NYLEN1 in 1924 described a case of sudden attacks of vertigo, spontaneous nystagmus, and unilateral lowering of the reaction to caloric stimulus without any signs of lesion in the acoustic nerve. In 1946 Arslan2 gave the name of the "nucleoreticularis syndrome" to a similar complex of symptoms associated with marked vegetative disregulation. In 1949 Hallpike3 proposed that the syndrome of selective damage to the vestibular canal system of the inner ear should be termed "neuronitis vestibularis." Dix and Hallpike4,5 found, in a clinical study, a high frequency (57%) of infection in the upper respiratory tracts in 100 similar cases. Observations of various large series of cases have subsequently been reported, including those of Pfalz,6 Aschan and Stahle,7 Haas and Becker,8 Kern,9 Podrebersek,10 Meyer-Leddin,11 Lumio and Aho,12 and Boffi.13 The morbitiy of neuronitis vestibularis is not of an epidemic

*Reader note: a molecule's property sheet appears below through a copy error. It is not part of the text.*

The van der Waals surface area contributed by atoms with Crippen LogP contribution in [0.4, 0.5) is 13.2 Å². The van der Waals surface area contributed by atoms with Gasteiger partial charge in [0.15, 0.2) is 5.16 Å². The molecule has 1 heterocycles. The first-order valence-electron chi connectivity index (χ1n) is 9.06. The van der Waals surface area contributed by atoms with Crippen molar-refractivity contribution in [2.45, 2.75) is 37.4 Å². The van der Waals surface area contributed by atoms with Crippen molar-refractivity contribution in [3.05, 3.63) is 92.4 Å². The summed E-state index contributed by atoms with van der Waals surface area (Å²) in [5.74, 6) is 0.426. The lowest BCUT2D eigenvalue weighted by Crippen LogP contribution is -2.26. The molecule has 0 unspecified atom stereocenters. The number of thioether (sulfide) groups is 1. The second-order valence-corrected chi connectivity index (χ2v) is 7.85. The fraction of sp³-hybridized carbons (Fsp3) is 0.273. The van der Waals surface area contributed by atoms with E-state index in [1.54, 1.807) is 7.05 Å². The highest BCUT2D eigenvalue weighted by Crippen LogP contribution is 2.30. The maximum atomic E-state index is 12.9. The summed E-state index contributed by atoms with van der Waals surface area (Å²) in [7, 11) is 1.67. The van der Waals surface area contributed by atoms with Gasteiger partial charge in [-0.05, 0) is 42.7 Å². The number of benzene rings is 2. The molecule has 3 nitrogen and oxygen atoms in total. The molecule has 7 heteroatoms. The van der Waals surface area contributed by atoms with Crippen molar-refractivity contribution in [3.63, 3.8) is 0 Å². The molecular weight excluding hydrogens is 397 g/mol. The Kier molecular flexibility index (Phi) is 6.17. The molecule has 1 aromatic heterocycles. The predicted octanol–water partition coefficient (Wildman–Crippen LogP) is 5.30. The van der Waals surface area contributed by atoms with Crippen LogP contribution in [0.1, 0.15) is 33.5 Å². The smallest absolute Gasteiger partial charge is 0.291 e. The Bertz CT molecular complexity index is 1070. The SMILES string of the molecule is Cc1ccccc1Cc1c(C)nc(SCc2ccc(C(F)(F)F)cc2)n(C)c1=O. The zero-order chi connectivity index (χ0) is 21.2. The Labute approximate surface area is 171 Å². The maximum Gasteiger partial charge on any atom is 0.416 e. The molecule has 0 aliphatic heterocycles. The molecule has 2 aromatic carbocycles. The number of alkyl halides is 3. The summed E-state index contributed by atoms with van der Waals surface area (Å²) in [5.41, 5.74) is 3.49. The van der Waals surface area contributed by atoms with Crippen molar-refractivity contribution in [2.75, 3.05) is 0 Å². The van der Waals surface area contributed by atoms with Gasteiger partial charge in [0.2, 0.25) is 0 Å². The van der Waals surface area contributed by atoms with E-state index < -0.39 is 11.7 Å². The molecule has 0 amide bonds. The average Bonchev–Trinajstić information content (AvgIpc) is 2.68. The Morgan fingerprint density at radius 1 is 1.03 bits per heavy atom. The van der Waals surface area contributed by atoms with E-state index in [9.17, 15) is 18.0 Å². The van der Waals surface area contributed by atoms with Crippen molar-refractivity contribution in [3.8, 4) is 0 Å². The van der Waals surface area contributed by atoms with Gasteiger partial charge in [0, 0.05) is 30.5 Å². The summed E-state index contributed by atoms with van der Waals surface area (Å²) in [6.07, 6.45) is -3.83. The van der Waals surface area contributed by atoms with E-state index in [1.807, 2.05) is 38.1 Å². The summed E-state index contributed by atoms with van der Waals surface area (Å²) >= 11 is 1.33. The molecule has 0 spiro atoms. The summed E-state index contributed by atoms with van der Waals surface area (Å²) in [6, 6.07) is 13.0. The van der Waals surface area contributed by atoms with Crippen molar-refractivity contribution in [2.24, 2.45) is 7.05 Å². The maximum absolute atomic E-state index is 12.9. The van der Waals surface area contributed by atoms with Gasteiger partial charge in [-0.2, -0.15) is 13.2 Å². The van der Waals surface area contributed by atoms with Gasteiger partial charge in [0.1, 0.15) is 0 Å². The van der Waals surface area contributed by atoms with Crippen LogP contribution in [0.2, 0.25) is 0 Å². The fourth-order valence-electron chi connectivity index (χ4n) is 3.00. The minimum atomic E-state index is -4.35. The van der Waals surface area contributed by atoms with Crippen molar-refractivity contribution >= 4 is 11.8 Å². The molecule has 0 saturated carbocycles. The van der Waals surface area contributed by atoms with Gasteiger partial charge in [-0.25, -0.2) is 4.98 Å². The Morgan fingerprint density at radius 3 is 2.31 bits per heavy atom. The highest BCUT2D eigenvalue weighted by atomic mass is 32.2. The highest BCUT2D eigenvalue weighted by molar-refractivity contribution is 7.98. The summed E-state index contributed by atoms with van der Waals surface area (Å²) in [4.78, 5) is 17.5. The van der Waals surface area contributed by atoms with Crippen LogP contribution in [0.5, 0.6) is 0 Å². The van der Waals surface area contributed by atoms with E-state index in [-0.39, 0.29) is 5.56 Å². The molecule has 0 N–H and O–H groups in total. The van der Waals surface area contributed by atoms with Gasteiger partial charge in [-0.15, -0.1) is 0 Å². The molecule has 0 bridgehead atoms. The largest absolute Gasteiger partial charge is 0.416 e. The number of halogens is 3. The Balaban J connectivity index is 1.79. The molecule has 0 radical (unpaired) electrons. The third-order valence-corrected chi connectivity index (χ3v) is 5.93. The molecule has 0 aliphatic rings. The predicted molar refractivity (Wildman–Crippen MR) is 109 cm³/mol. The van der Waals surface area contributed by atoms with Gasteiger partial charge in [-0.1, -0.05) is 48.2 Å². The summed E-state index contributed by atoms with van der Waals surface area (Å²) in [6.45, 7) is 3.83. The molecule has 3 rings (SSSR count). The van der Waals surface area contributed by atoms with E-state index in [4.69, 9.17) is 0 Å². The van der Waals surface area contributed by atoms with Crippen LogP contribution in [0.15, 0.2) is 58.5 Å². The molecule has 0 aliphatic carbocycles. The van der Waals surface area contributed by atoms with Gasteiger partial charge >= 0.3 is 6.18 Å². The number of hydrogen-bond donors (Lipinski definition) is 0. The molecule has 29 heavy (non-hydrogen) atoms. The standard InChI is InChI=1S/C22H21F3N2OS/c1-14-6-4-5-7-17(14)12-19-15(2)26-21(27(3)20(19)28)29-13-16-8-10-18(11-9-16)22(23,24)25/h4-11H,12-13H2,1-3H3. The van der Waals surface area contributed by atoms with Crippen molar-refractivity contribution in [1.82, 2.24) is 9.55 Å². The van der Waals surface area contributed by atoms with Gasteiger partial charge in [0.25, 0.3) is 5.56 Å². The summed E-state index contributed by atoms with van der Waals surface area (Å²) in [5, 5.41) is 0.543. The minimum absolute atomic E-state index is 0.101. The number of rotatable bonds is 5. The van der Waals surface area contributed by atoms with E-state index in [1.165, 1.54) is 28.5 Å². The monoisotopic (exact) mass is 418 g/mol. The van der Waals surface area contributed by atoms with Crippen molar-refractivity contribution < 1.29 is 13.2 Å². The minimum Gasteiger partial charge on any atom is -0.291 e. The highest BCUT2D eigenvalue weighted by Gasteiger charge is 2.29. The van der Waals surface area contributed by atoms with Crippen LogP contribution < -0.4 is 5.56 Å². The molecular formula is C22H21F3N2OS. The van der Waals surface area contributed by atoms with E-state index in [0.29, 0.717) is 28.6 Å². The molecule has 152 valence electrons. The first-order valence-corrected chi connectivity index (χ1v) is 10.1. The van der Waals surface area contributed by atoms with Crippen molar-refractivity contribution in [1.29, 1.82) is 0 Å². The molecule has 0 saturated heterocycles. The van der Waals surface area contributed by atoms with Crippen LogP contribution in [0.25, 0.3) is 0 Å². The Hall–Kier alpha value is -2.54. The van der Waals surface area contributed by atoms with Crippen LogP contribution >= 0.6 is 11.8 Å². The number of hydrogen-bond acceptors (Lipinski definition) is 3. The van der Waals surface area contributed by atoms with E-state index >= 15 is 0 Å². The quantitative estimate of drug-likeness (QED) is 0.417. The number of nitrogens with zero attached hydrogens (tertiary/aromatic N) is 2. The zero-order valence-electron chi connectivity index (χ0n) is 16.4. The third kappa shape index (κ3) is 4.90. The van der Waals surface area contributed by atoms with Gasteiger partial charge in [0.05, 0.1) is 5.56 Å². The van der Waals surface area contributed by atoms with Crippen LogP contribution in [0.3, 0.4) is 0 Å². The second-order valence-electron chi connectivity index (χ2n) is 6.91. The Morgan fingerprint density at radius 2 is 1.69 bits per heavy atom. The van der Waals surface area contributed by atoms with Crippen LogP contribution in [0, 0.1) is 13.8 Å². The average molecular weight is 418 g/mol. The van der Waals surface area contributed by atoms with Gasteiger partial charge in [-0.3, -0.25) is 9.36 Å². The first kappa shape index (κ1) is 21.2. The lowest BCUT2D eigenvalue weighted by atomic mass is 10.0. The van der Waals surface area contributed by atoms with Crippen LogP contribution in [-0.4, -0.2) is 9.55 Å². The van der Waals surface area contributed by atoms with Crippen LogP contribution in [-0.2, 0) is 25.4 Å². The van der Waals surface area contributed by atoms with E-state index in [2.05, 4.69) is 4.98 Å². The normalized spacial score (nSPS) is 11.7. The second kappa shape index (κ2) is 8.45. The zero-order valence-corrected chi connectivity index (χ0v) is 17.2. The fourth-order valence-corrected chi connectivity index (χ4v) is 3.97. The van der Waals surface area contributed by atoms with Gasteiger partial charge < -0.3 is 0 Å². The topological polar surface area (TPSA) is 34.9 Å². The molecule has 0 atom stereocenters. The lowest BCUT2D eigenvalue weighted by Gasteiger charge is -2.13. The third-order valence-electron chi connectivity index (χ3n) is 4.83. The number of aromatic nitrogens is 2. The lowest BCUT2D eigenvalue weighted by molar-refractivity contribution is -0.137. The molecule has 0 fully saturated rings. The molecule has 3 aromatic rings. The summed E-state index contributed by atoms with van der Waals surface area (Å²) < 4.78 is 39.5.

Wlodyka J. Neuronitis Vestibularis. Arch Otolaryngol. 1967;85(3):298–302. doi:10.1001/archotol.1967.00760040300012
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